Coaching HS Coach Conflict of Interest
Is it a conflict of interest for a high school head coach to also own a for profit club team, and he pressures the parents to have their son's play on his for profit club team so that their skills will be good enough to play for his high school team?
This is a question I get often, and I always say this: On the surface the answer is no.
It is not a conflict of interest for a coach to run a for profit club, and also coach the high school team. And of course that coach would want his high school kids to participate on the club team as well. That is the best way to improve your kids by immersing them as much as possible in that coaches program. And he or she would of course want to ENCOURAGE (not require or pressure) the kids to play on both teams. And he would of course want all of his kids to participate. It is completely reasonable that a kid who does both will be much better prepared than a kid who doesn't. There is no substitute for practicing and playing more. Kids who do get better than kids who do not. And teams that do are better prepared than teams that don't. I sympathize with the coaches concern. And the vast majority of coaches have nothing but the best intentions for the kids.However, the club team has to be optional. It can't be required.
The conflicts of interest come into play when kids are required to pay the "Coach" for the club team in order to play on the high school team. Or when kids who's parents that cant afford the club team or who play other sports are not allowed to play on the high school team, or are not given a fair chance to play on the high school team. This is a conflict of interest in my opinion for obvious reasons. The coach could potentially have a profit motive especially if he is truly making money (most don't make money). Kids should never on a high school team be given preferential treatment for the amount of money the parents contribute.
I have experienced this kind of gross conflict of interest personally, and it is repulsing. I actually quit coaching a team for those specific reasons where kids were playing based on the amount of money contributed.
Now, that being said, lets face facts. Even if the coach has no profit motive, It is very hard for some coaches not to naturally form some bias toward the club kids and give them preferential
treatment when it comes to the high school team. This is human nature. It is very easy for that coach to have some bias on multiple levels. The club kids tend to be favorites, because they are the kids he sees the most, and his mind those kids are working the hardest. But when they are also putting money in his pocket, the possibility and perception of a conflict of interest is very real.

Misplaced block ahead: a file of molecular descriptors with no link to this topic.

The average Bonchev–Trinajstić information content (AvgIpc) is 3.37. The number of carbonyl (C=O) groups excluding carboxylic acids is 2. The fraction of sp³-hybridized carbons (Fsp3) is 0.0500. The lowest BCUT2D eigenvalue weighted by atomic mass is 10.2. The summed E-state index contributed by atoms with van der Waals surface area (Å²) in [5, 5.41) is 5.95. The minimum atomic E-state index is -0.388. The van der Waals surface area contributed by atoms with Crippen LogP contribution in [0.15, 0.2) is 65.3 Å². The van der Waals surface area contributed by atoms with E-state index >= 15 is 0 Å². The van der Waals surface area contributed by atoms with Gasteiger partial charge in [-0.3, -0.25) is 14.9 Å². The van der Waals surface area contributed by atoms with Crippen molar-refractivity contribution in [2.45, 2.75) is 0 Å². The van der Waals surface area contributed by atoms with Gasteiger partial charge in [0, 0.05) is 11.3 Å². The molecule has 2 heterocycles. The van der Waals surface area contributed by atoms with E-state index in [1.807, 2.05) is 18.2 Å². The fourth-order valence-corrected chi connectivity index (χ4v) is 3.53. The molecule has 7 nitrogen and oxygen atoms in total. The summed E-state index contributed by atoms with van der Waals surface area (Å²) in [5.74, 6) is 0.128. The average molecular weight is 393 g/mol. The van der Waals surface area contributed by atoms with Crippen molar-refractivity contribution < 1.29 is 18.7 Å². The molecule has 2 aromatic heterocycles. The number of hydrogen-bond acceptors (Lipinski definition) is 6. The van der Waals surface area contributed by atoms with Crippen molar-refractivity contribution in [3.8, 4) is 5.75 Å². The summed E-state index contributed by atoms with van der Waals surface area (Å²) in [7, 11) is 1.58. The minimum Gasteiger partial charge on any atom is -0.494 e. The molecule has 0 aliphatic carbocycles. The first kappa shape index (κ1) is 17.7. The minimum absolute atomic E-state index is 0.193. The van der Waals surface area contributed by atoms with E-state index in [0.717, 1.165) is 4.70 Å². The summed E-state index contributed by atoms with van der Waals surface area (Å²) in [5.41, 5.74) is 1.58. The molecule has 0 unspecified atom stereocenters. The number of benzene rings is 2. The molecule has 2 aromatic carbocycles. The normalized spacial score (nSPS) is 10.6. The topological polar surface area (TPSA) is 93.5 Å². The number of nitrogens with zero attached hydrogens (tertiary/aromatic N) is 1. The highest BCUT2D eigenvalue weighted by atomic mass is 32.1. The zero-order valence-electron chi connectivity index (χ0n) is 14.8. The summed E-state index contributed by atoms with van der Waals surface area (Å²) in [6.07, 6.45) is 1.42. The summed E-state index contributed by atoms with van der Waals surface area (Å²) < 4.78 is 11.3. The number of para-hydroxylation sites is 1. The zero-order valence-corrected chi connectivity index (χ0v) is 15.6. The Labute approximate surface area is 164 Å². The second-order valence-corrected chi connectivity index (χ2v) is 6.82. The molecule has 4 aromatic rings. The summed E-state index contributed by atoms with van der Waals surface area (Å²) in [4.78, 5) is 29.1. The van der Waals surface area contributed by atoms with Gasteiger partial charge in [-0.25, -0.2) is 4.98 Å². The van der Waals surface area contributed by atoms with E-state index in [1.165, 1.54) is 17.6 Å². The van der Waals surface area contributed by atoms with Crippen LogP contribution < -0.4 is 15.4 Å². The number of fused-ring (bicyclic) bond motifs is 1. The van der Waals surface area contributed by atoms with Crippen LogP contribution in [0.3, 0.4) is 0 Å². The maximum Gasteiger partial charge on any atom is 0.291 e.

The coach loses some credibility for sure whenever there is even a hint of a possibility that it could be profit motivated. There are ways the coach can relieve concerns.
number one: make the finances of the club publicly available. How much money is going into the coaches pocket and how much are expenses? Most clubs lose money or break even.
Another tool to minimize the perception of a conflict of interest for that coach is for him to make it very clear, that playing on his club is not a requirement of any kind, and show that by giving all the kids an equal opportunity when the high school season starts. It is fair for the coach to say. "The kids on the club will be better prepared and probably ahead of the kids who don't play." That statement is true. But it has to be optional.
And kids who don't play club ball have to be given a fair chance. A good tool for the coach is to offer free clinics and off season practices for the kids who are not playing on the club team to help catch them up. Of course insurance is always a necessity even for a free clinic. And field space can also cost, so it may not be completely free, but you get the idea.
You also have to be realistic if you are the parent of the kids who cant afford the club, or don't have the time or who have other interests. There is a trade off. You have to understand that your kid will not be as well prepared and he or she will probably be behind as a result. That is reality. And saying that as a coach to you is not unfair or a conflict by itself. It is a fact.
Most coaches have the best intentions. They just want to teach your kids. And they want them to succeed. I praise the coaches for what they do. It is not easy. But those coaches who have businesses related to Lacrosse or any sport for that matter have to be ultra careful not to create a conflict of interest.
I hope that helps,